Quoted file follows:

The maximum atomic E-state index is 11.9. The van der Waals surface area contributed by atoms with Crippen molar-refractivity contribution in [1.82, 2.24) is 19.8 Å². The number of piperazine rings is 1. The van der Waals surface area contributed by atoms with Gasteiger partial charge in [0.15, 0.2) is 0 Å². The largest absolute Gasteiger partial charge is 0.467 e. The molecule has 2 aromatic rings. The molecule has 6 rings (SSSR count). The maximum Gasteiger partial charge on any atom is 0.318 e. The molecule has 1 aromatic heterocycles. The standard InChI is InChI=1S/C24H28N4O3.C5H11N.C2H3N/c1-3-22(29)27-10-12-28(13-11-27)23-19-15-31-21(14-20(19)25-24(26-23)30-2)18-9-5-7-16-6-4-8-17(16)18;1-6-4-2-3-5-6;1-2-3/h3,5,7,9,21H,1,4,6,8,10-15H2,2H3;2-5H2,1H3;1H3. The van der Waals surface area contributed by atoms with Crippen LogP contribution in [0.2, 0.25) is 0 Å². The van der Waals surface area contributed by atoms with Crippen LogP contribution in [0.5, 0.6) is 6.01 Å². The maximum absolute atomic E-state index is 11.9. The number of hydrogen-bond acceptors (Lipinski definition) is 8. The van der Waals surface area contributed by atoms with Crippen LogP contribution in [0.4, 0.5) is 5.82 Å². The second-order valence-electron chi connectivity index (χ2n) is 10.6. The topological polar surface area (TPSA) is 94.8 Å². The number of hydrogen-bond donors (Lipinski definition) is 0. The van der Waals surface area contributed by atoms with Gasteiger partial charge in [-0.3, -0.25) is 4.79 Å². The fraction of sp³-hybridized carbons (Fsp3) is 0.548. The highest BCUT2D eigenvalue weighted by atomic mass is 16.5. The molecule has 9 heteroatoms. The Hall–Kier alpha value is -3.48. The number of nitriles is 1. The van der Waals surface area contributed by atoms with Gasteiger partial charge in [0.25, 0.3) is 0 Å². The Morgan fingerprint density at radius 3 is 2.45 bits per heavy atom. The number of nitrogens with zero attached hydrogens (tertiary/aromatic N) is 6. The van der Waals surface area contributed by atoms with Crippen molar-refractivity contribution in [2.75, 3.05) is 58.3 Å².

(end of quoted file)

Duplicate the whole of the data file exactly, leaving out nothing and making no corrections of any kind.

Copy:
The maximum atomic E-state index is 11.9. The van der Waals surface area contributed by atoms with Crippen molar-refractivity contribution in [1.82, 2.24) is 19.8 Å². The number of piperazine rings is 1. The van der Waals surface area contributed by atoms with Gasteiger partial charge in [0.15, 0.2) is 0 Å². The largest absolute Gasteiger partial charge is 0.467 e. The molecule has 2 aromatic rings. The molecule has 6 rings (SSSR count). The maximum Gasteiger partial charge on any atom is 0.318 e. The molecule has 1 aromatic heterocycles. The standard InChI is InChI=1S/C24H28N4O3.C5H11N.C2H3N/c1-3-22(29)27-10-12-28(13-11-27)23-19-15-31-21(14-20(19)25-24(26-23)30-2)18-9-5-7-16-6-4-8-17(16)18;1-6-4-2-3-5-6;1-2-3/h3,5,7,9,21H,1,4,6,8,10-15H2,2H3;2-5H2,1H3;1H3. The van der Waals surface area contributed by atoms with Crippen LogP contribution in [0.2, 0.25) is 0 Å². The van der Waals surface area contributed by atoms with Crippen LogP contribution in [0.5, 0.6) is 6.01 Å². The maximum absolute atomic E-state index is 11.9. The number of hydrogen-bond acceptors (Lipinski definition) is 8. The van der Waals surface area contributed by atoms with Crippen LogP contribution in [0.4, 0.5) is 5.82 Å². The second-order valence-electron chi connectivity index (χ2n) is 10.6. The topological polar surface area (TPSA) is 94.8 Å². The number of hydrogen-bond donors (Lipinski definition) is 0. The van der Waals surface area contributed by atoms with Gasteiger partial charge in [-0.3, -0.25) is 4.79 Å². The fraction of sp³-hybridized carbons (Fsp3) is 0.548. The highest BCUT2D eigenvalue weighted by atomic mass is 16.5. The molecule has 9 heteroatoms. The Hall–Kier alpha value is -3.48. The number of nitriles is 1. The van der Waals surface area contributed by atoms with Gasteiger partial charge in [0.25, 0.3) is 0 Å². The Morgan fingerprint density at radius 3 is 2.45 bits per heavy atom. The number of nitrogens with zero attached hydrogens (tertiary/aromatic N) is 6. The van der Waals surface area contributed by atoms with Crippen molar-refractivity contribution in [2.75, 3.05) is 58.3 Å².